Watch 29 Make Daily Life Feel Otherworldly In Its New Trailer

Illustration for article titled Watch 29 Make Daily Life Feel Otherworldly In Its New Trailer

That’s part of the premise behind 29, the first chapter in Humble Grove’s No Longer Home series, a point and click game that delves into the ordinary by stripping away many of the elements that help us make sense of it.


Apartment life can be all sorts of things. Cramped. Predictable. Embarrassing. Now imagine taking the challenges of occupying a space the side of few shipping crates and adding a creepy roommate who looks right out of a Guillermo del Toro short. Things start to get weird real fast.

The game recently made its way onto Steam Greenlight and now has a new trailer showing just how unsettling your home can become when magical realism replaces the mundane and familiar.

Due out later this year for PC and Mac, 29 places you in the shoes of the Bo and Ao as they navigate barbecues and playing video games. It was created by Londoners Tom Davison and Hana Lee to reflect their time right at the end of attending university and trying to find where they fit into the larger world, with Bo and Ao as in-game avatars for that mix of anxiety and possibility.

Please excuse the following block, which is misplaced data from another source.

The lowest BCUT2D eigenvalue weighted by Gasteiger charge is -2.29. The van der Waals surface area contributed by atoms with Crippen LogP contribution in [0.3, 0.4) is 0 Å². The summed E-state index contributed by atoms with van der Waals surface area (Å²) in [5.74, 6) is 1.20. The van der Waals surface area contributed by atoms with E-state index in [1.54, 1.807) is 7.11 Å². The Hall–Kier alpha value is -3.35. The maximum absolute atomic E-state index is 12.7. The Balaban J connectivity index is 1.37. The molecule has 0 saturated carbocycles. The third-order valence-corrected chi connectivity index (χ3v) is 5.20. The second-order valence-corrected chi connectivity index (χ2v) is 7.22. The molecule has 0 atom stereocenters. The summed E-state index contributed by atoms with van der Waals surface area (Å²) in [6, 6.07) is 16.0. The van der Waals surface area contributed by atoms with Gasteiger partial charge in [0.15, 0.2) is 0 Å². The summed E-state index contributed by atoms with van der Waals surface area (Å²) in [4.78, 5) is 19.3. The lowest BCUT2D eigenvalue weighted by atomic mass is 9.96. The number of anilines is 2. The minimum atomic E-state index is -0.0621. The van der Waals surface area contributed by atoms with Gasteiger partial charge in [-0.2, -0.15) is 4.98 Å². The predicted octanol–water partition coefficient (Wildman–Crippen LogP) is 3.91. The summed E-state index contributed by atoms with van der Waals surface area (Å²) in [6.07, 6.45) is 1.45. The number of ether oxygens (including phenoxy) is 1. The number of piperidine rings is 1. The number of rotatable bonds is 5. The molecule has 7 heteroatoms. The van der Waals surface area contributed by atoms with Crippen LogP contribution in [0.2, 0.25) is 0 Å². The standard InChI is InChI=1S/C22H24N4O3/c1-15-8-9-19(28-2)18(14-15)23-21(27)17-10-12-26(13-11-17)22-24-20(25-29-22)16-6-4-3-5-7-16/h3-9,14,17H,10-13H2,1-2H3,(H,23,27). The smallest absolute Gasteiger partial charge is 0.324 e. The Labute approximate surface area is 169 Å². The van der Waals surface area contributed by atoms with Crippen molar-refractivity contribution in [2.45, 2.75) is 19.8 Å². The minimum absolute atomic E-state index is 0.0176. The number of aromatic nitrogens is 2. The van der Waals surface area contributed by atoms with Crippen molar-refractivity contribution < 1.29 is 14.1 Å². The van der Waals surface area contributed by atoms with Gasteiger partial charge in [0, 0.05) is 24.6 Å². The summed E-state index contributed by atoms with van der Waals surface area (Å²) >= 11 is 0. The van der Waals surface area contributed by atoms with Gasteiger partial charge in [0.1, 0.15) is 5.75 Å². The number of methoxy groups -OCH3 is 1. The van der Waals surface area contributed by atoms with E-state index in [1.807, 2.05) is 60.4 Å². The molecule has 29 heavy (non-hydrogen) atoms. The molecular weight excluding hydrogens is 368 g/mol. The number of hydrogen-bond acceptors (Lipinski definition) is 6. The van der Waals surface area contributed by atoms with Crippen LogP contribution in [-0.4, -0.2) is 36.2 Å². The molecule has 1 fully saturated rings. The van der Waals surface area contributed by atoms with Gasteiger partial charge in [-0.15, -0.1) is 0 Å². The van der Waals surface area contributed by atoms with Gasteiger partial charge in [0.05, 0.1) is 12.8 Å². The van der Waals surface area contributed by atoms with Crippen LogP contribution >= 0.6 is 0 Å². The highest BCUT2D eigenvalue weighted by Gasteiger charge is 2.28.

Told through a series of rotatable dioramas, 29 crafts an idea of “home” through the way players interact with objects found in Bo and Ao’s living spaces and the ordinary stuff that takes place there. It’s sort of like a 3D book report for a memoir that was made playable by way of Gone Home mixed with Kentucky Route Zero.

Bo might be looking into a bathtub to see a galaxy appear, or a skull might emerge from within a microwave. These slippages with reality are intended to mirror the characters own unease and transformations, making the apartment they occupy as much a part of their characterization as anything else.

Illustration for article titled Watch 29 Make Daily Life Feel Otherworldly In Its New Trailer

In an interview with Waypoint, Davison explained that part of the goal with 29 was to make the player feel trapped. “You can’t leave the house until the end of the game and that’s a choice we made,” they said in the interview. “It’s not a case of the character not wanting to leave, it’s a case of them not being able to leave. I’m trying to get across the feeling of disassociating, that sense of feeling outside yourself and kind of not feeling real.”


The game currently has a private beta going on, but a spiritual predecessor to 29 called Friary Road is available to download on

Kotaku staff writer. You can reach him at


I’d be interested if they do something different with the idea of atmosphere and immersion. Seem’s like an interesting concept, but it’s so abstract on what they’re doing that it seems monotone. Bit skeptical, but I’ll see what they do.